by Kasper Hassett

The Lovely Eggs brought a buzz to an eager crowd at the Waterfront on a Tuesday night last April. Formed by the Lancaster couple Holly Ross and David Blackwell, the band delivers a charismatic hippie-punk sound which brings the room to life. Although there are only two members, there is enough going on to satisfy any noise-hungry gig-goer. Holly juggles vocals with the guitar, complemented by David on the drums, creating something which is lively, interactive, and absurd. 

There were two support acts to warm up the crowd. First, the Welsh band The Bug Club took to the stage, bringing a catchy, fun set of rock tracks. The second act must have been a surprise to those who had come unprepared – instead of music, Rob Auton read comedy from his books in-between the music acts. During Rob’s set, Holly Ross lurked beside the stage to laugh with the crowd – and later, when The Lovely Eggs stepped up to the stage, praised those who had given him a hard time!

The Lovely Eggs had a mixture of songs to share, ranging from hits from their latest album I Am Moron such as ‘Long Stem Carnations’ all the way back to ‘I Like Birds (But I Like Other Animals Too)’ from If You Were Fruit, their 2011 debut album. Throughout many of their songs, the band moved quickly between fast-paced and slow, melodic moments – something they have grown to do well. They do this surprisingly skilfully live, and the speed switching feels natural. Between songs, there were plenty of anecdotes and banter, and during ‘Slug Graveyard’, Holly incorporated the specifics of the show into the words: ‘things can happen in Norwich on a Tuesday night at the Waterfront’ – they certainly can. Then, there was a shift from the slow-paced chorus into a sudden moment of trashing music, which ended as quickly as it began.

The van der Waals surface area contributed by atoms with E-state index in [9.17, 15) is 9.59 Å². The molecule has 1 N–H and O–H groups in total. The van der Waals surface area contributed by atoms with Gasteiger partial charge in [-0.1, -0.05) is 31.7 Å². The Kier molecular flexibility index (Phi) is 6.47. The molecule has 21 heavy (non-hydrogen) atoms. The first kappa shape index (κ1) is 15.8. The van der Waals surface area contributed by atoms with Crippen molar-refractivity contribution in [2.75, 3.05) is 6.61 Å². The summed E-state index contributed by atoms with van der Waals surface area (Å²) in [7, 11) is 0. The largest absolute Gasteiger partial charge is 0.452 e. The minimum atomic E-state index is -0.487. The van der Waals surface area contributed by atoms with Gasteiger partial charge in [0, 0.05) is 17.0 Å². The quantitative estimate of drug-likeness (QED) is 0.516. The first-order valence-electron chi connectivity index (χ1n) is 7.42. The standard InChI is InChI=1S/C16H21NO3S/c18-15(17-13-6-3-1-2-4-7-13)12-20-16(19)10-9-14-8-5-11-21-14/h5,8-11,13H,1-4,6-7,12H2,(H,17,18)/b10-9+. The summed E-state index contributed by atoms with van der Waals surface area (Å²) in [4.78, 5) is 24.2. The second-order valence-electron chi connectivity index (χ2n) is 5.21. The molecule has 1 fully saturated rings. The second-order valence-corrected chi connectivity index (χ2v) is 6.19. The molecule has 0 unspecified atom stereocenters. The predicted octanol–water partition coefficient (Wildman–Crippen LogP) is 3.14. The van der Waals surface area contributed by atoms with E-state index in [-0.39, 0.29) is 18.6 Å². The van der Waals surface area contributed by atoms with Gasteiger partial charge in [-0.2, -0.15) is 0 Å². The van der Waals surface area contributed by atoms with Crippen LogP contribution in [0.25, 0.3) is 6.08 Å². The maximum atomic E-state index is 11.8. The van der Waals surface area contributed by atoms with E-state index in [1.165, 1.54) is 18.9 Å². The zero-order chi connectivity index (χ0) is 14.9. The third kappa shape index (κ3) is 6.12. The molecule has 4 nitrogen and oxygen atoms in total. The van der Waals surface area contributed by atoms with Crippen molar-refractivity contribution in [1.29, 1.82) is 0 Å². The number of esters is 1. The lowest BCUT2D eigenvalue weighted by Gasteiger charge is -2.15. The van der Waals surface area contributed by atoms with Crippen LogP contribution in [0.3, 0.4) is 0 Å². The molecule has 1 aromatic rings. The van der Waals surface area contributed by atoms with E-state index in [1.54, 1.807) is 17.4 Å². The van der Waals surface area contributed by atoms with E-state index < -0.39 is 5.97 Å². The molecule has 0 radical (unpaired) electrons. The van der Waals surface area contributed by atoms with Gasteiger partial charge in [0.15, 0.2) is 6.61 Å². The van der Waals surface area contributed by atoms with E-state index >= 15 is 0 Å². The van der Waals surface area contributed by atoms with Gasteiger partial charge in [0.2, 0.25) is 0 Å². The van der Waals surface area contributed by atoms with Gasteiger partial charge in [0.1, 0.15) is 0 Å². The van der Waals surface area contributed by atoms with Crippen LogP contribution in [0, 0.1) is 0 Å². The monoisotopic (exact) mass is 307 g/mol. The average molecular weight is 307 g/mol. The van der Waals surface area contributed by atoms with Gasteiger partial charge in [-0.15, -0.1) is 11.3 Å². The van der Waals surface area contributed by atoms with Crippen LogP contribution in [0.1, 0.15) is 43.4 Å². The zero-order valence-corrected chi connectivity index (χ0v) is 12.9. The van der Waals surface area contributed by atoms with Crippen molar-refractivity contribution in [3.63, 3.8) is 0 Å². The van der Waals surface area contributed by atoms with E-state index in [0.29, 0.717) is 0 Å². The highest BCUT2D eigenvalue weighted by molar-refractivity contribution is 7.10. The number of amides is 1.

A clear highlight was the live rendition of ‘You Can Go Now’, one of the songs from their newest album. The nonsensical lyrics in the song, coupled with the sheer amount of energy the band had made for a great performance. Denouncing the long list of things, concepts and people from the song – salted popcorn; Anthea Turner; a little bit of witchcraft; Ziploc freshness – brought its own fun, and the chorus was an easy one for the audience to join.

The band finished on a high. The audience cheered loudly and there was no hesitation: both band members headed straight to the one child in the audience to give away their set lists. There was a definite sense that The Lovely Eggs had made a lasting impression. So, then, it was a surprise when the crowd immediately moved away: some headed to the merch table to chat with the band and others left the venue. There was no encore, although everyone had clearly enjoyed the set. But, on The Lovely Eggs’ website is a page dedicated to condemning encore culture – specifically fake, pre-planned encores – and on reflection I can see why. Of course, this is in-keeping with the band’s rebellious navigation of the music industry, but considering what a communicative, friendly atmosphere they created with their show, it just makes sense. The Lovely Eggs give their fullest efforts for the sets they plan: why, then, toy with people’s expectations, when they can just promise and deliver an honest, all-out performance?

This was the fifth gig on their current 2022 tour of the UK, with many more yet to come. Get your tickets for one of their shows here.

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